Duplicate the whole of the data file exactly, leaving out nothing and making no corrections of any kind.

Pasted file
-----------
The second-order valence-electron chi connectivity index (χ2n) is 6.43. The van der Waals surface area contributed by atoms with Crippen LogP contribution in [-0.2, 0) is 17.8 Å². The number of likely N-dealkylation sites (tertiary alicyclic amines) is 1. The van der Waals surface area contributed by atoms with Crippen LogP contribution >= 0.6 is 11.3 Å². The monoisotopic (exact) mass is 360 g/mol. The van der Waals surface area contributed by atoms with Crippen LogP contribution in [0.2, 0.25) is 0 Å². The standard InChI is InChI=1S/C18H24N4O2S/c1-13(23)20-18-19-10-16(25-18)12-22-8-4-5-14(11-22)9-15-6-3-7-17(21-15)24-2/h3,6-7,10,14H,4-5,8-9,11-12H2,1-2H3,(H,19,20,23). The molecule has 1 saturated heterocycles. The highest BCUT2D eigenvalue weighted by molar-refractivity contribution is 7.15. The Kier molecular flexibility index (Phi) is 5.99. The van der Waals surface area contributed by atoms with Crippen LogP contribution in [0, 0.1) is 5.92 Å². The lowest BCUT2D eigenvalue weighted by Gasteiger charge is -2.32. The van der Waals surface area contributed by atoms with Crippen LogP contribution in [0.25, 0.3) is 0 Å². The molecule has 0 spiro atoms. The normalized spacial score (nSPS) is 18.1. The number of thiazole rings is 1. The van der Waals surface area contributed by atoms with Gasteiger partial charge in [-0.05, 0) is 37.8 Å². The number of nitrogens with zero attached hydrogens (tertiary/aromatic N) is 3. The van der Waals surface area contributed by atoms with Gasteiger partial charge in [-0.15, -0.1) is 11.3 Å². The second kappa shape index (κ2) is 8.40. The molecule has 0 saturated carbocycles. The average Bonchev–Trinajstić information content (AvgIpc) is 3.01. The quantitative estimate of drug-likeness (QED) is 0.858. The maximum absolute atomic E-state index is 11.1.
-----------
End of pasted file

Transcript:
The second-order valence-electron chi connectivity index (χ2n) is 6.43. The van der Waals surface area contributed by atoms with Crippen LogP contribution in [-0.2, 0) is 17.8 Å². The number of likely N-dealkylation sites (tertiary alicyclic amines) is 1. The van der Waals surface area contributed by atoms with Crippen LogP contribution >= 0.6 is 11.3 Å². The monoisotopic (exact) mass is 360 g/mol. The van der Waals surface area contributed by atoms with Crippen LogP contribution in [0.2, 0.25) is 0 Å². The standard InChI is InChI=1S/C18H24N4O2S/c1-13(23)20-18-19-10-16(25-18)12-22-8-4-5-14(11-22)9-15-6-3-7-17(21-15)24-2/h3,6-7,10,14H,4-5,8-9,11-12H2,1-2H3,(H,19,20,23). The molecule has 1 saturated heterocycles. The highest BCUT2D eigenvalue weighted by molar-refractivity contribution is 7.15. The Kier molecular flexibility index (Phi) is 5.99. The van der Waals surface area contributed by atoms with Crippen LogP contribution in [0, 0.1) is 5.92 Å². The lowest BCUT2D eigenvalue weighted by Gasteiger charge is -2.32. The van der Waals surface area contributed by atoms with Crippen LogP contribution in [0.25, 0.3) is 0 Å². The molecule has 0 spiro atoms. The normalized spacial score (nSPS) is 18.1. The number of thiazole rings is 1. The van der Waals surface area contributed by atoms with Gasteiger partial charge in [-0.05, 0) is 37.8 Å². The number of nitrogens with zero attached hydrogens (tertiary/aromatic N) is 3. The van der Waals surface area contributed by atoms with Gasteiger partial charge in [-0.15, -0.1) is 11.3 Å². The second kappa shape index (κ2) is 8.40. The molecule has 0 saturated carbocycles. The average Bonchev–Trinajstić information content (AvgIpc) is 3.01. The quantitative estimate of drug-likeness (QED) is 0.858. The maximum absolute atomic E-state index is 11.1.